Pentagram alumni Aron Fay is empowering designers and non-designers with Grid App

Former Pentagram designer and FAY studio founder Aron Fay is equipping clients with the tools to create on-brand assets in-house with Grid App. Born out of the ongoing LAB initiative, it uses emerging technologies to protect the longevity of brand identity systems.

The intersection of design and creative technology has long fascinated Aron Fay. For over 15 years, he has been researching how traditional printed media and emerging technologies can create more immersive experiences.

During this time, he became convinced that the future of design does not lie in simply designing logos, printed materials or even websites; instead, he argues that designers can use innovative tools and systems to create new communication methods.

Aron has worked with Michael Bierut at Pentagram, where he became an associate partner. Here, he first became interested in developing generative design systems that leveraged technology to better design the outcome of projects.

Due to the idea of bespoke design tools being incredibly new, it wasn't until he worked on the identity for the MIT Media Lab that Aron fully understood the potential of generative design concepts. Since then, he argues that the benefits of creating bespoke design tools for clients have become apparent.

This led Aron to create Grid App, a web-based generative design tool that allows for fast prototyping of grid-based compositions. Designed to be used by both designers and novices alike, Grid App can seamlessly upload vector files and then be transformed as users wish.

Backed up with randomiser functions, the app allows for a degree of spontaneity as it produces delightfully unexpected results. At the click of a button, Aron says people can achieve high-quality results they might not have conceived manually by using 'standard' designer tools.

"Through this web-based application, users can easily upload vector-based image files and then manipulate them by seamlessly moving, scaling, cropping, rotating, and colouring the uploaded artwork as they desire," Aron tells Creative Boom.

"The app offers the flexibility to adjust grid units individually or simultaneously using its local and global modes. Grid App can also sync with various external inputs and outputs. For example, the app can be synced with a music source, allowing the music's pitch to control various parameters in real time within the app.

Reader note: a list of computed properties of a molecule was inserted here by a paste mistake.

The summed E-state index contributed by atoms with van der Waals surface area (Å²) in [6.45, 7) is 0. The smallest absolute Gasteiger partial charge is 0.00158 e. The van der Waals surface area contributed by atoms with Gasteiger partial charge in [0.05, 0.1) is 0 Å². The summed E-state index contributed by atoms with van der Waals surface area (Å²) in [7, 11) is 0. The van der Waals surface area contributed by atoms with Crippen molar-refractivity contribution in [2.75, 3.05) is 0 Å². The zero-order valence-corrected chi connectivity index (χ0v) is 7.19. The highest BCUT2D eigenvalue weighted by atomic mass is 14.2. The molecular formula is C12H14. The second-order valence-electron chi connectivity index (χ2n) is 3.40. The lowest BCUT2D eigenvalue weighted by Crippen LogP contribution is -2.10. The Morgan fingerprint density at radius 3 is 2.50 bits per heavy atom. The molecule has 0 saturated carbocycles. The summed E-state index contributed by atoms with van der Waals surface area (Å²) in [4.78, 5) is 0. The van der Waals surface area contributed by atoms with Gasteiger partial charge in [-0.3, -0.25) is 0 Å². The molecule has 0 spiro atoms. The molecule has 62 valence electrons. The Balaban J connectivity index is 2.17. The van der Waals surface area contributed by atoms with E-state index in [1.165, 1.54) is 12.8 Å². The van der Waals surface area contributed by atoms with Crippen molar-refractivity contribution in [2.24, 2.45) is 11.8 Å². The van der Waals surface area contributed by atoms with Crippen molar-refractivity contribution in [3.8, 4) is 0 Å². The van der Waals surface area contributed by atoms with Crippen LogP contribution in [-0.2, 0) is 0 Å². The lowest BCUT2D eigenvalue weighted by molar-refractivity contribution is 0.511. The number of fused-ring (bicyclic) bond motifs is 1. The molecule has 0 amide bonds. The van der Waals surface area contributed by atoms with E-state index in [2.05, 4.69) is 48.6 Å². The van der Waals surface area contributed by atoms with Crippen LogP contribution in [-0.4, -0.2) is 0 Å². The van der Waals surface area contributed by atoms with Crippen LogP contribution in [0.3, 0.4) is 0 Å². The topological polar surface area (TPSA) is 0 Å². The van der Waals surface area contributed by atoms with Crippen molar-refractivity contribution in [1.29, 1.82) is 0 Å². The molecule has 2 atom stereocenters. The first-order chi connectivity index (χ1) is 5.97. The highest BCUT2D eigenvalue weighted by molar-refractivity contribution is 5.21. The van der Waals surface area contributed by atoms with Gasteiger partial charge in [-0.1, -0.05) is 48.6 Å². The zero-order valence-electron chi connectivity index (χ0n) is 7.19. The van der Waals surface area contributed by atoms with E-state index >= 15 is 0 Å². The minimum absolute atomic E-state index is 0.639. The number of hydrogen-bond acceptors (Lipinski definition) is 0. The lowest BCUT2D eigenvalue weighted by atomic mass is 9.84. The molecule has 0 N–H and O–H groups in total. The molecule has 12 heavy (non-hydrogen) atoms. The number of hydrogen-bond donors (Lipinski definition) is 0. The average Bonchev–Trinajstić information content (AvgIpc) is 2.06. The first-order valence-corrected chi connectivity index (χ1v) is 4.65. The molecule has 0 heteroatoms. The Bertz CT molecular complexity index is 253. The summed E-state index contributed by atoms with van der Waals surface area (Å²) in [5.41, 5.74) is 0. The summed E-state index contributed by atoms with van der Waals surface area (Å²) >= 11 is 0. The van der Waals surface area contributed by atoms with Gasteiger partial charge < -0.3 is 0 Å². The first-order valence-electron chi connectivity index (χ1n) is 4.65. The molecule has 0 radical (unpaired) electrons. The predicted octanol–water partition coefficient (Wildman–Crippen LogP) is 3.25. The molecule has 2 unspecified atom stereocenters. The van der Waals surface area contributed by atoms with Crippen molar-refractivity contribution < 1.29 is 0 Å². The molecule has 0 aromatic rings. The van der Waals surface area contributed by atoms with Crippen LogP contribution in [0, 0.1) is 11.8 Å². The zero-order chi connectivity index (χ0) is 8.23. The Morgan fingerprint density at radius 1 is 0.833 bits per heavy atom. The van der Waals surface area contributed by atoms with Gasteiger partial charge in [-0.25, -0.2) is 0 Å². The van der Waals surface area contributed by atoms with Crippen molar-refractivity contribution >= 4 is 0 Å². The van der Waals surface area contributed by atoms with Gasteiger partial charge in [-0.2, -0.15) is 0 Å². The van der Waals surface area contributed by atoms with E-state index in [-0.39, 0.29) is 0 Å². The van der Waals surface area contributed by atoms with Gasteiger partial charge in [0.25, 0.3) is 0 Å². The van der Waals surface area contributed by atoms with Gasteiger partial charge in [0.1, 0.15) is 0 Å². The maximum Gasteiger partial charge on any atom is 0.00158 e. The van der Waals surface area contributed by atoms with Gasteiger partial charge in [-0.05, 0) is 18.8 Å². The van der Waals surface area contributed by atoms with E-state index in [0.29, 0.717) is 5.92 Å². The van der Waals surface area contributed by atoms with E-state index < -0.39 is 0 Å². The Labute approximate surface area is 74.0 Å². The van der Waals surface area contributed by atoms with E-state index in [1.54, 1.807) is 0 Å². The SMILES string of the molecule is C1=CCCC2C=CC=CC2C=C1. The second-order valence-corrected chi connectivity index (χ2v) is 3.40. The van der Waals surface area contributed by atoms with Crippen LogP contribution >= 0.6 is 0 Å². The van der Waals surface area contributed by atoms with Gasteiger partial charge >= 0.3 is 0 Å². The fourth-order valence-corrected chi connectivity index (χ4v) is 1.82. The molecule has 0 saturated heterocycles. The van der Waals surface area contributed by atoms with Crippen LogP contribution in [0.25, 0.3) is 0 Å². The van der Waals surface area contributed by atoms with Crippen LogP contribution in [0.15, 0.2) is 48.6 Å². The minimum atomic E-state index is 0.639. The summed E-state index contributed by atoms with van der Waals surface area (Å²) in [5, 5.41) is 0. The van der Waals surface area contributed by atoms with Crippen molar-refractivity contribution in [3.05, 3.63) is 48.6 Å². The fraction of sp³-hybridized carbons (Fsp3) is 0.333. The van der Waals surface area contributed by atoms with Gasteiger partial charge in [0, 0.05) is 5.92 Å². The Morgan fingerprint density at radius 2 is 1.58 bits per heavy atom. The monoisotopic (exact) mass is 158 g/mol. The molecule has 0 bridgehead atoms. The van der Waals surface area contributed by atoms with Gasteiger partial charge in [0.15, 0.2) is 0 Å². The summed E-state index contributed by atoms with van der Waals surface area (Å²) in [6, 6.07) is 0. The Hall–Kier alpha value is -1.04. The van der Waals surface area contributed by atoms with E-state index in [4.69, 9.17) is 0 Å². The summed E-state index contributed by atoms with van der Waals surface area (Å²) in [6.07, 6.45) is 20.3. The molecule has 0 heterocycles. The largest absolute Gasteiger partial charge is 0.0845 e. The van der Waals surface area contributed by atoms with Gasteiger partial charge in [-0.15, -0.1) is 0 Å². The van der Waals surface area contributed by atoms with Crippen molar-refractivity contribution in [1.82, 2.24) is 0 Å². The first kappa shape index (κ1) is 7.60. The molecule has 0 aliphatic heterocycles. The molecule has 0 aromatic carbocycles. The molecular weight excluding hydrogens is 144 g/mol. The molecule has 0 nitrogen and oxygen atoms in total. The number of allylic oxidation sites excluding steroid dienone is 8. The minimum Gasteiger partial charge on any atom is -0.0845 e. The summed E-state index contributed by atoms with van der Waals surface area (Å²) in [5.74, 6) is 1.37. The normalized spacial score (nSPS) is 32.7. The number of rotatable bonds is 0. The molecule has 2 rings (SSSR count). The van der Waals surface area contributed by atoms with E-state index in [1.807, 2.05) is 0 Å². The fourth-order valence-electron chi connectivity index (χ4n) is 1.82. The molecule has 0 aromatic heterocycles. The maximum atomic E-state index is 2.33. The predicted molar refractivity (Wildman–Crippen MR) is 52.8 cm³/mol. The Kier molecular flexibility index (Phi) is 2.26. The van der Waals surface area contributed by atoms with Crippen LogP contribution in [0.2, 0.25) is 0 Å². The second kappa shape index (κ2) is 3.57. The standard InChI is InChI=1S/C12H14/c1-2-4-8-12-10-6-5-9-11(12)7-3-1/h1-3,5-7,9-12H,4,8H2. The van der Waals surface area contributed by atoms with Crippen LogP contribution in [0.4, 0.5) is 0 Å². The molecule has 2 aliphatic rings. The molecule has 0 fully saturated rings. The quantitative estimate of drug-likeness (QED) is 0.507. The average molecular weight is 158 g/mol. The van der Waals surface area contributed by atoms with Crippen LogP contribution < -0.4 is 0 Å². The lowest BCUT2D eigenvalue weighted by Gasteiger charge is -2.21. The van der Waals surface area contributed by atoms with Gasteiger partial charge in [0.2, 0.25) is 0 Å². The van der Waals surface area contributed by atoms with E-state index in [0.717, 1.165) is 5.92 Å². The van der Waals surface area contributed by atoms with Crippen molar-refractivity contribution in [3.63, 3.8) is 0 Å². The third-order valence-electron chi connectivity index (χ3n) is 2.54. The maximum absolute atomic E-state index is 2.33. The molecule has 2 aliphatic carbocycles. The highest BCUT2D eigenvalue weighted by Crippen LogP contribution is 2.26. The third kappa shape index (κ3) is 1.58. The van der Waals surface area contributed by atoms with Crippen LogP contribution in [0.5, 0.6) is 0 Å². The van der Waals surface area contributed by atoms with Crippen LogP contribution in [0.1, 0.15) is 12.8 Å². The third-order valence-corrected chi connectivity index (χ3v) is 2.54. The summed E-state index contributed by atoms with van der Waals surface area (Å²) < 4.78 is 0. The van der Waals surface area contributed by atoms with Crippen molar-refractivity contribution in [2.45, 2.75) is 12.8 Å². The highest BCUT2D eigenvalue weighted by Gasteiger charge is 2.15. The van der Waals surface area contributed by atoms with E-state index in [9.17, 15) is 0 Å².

"Different scents can be used to influence visual compositions. Real-time visuals can also be interfaced with displays such as an LED matrix or used as an input source with other tech. To date, the Grid App has been used to generate client visuals, translate sound into image, VJ events in real-time, and produce artworks with input from different sensor technologies."

Grid App is currently not open to public use and remains a tool that Aron and the FAY team can use in their own projects. However, he does hope to make it available to others down the line. "We're currently prioritising the design and development of bespoke tools for clients," he explains.

"These projects range from bespoke image-making tools to layout tools, animation tools, amongst others. For anyone reading this, feel free to contact us if you're curious about these tools and what possibilities they can uncover."

The capabilities of Grid App come at an important time. Aron firmly believes that flexible visual identity systems will only become more prevalent going forward as the design landscape continues to change and evolve in multiple directions.

"There was once a time (many, many years ago) when a business might have just needed the design of a logo, which was then applied to letterhead, a business card, and the sign out the front of their shop," he says. "Today, modern brands need to communicate across many platforms and media channels, both physically and digitally, like video, social media, OOH advertising, and so many more.